An American Triptych: Anne Bradstreet, Emily Dickinson, Adrienne Rich

An American Triptych: Anne Bradstreet, Emily Dickinson, Adrienne Rich

An American Triptych: Anne Bradstreet, Emily Dickinson, Adrienne Rich

An American Triptych: Anne Bradstreet, Emily Dickinson, Adrienne Rich

Synopsis

Anne Bradstreet, Emily Dickinson, and Adrienne Rich share nationality, gender, and an aesthetic tradition, but each expresses these experiences in the context of her own historical moment. Puritanism imposed stringent demands on Bradstreet, romanticism both inspired and restricted Dickinson, and feminism challenged as well as liberated Rich. Nevertheless, each poet succeeded in forming a personal vision that counters traditional male poetics. Their poetry celebrates daily life, demonstrates their commitment to nurturance rather than dominance, shows their resistance to the control of both their earthly and heavenly fathers, and affirms their experience in a world that has often denied women a voice. Wendy Martin recreates the textures of these women's lives, showing how they parallel the shifts in the status of American women from private companion to participant in a wider public life. The three portraits examine in detail the life and work of the Puritan wife of a colonial magistrate, the white-robed, reclusive New England seer, and the modern feminist and lesbian activist. Their poetry, Martin argues, tells us much about the evolution of feminist and patriarchal perspectives, from Bradstreet's resigned acceptance of traditional religion, to Dickinson's private rebellion, to Rich's public criticism of traditional masculine culture. Together, these portraits compose the panels of an American triptych. Beyond the dramatic contrasts between the Puritan and feminist vision, Martin finds striking parallels in form. An ideal of a new world, whether it be the city on the hill or a supportive community of women, inspires both. Like the commonwealth of saints, this concept of a female collectivity, which all three poets embrace, is a profoundly political phenomenon based on a pattern of protest and reform that is deeply rooted in American life. Martin suggests that, through their belief in regeneration and renewal, Bradstreet Dickinson, and Rich are part of a larger political as well as literary tradition. An American Triptychboth enhances our understanding of the poets' work as part of the web of American experience and suggests the outlines of an American female poetic.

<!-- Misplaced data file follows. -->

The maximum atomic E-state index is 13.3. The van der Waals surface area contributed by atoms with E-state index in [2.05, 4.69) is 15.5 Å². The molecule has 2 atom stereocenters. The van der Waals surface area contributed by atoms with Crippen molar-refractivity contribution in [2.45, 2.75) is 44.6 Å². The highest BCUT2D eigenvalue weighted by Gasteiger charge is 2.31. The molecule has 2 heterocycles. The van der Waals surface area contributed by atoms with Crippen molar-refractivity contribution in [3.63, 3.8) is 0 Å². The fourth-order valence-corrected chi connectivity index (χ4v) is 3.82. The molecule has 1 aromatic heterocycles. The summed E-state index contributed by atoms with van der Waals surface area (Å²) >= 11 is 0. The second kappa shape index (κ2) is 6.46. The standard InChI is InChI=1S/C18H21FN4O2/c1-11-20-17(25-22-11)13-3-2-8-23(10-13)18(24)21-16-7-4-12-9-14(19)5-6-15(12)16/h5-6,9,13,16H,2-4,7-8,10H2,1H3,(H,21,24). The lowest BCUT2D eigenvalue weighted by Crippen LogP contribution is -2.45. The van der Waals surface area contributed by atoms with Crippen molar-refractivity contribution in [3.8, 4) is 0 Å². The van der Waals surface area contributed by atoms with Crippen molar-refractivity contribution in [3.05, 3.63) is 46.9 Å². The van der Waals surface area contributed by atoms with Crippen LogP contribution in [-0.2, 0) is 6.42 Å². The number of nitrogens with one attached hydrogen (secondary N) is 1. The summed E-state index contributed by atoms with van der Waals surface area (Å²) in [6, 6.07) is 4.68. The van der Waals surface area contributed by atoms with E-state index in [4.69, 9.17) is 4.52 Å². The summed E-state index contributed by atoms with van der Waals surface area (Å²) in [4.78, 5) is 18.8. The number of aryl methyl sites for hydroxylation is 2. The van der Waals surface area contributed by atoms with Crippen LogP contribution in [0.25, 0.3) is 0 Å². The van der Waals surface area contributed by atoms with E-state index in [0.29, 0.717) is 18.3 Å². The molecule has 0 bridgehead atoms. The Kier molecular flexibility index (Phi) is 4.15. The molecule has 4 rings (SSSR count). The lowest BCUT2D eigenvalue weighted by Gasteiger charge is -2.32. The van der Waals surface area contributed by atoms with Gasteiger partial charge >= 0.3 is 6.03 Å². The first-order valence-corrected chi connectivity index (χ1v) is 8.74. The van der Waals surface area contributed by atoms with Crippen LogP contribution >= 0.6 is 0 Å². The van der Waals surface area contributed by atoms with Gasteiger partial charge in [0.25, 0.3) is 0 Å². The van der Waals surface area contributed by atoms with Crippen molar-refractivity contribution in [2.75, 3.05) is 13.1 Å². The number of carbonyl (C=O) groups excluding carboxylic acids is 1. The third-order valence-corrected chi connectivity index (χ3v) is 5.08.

Excerpt

When Anne Bradstreet (1612-72) dedicated her "Meditations Divine and Morall" to her son, Simon, on March 20, 1664, she told him that because this material was deeply personal, it contained no references to the work of other writers: these reflections, she confided to the fourth of her eight children, contain "nothing but myne owne." This is a declaration of strength by a seasoned writer who felt less dependent on literary and religious authorities to buttress her ideas or substantiate her perceptions than she had in her youth. In contrast to her earliest poetry, which closely followed male poetic models, Bradstreet's later work was rooted in her actual experience as a wife, as a mother, and as a woman in seventeenth-century New England.

Much of the material in the first edition of The Tenth Muse, published in 1650 when Bradstreet was thirty-eight, was formulaic and divorced from her personal observations and feelings. The often wooden lines and forced rhymes of her early poems reveal Bradstreet's grim determination to prove that she could write in the lofty style of the established male poets, but her deeper emotions are obviously not engaged in the project. After the publication of her first volume, Bradstreet gained confidence in her own responses as a source and subject for her poetry, and as she began to write of her desire for artistic achievement, her love for her family and temporal life, as well as her ambivalence about the religious issues of faith, grace, and salvation, her poetry became more finely honed and emotionally powerful.

As a child, Bradstreet was bedridden with rheumatic fever; as an adolescent she almost died from smallpox. As a young woman she endured a three-month ocean crossing from England to the New World, the dangers of starvation, disease, and Indian attacks, and the hazards of eight pregnancies and deliveries. As a mature woman, she mourned the deaths of her parents and would live to grieve deeply over the untimely loss of three grandchildren and a beloved daughter-in-law. Bradstreet left the comforts . . .

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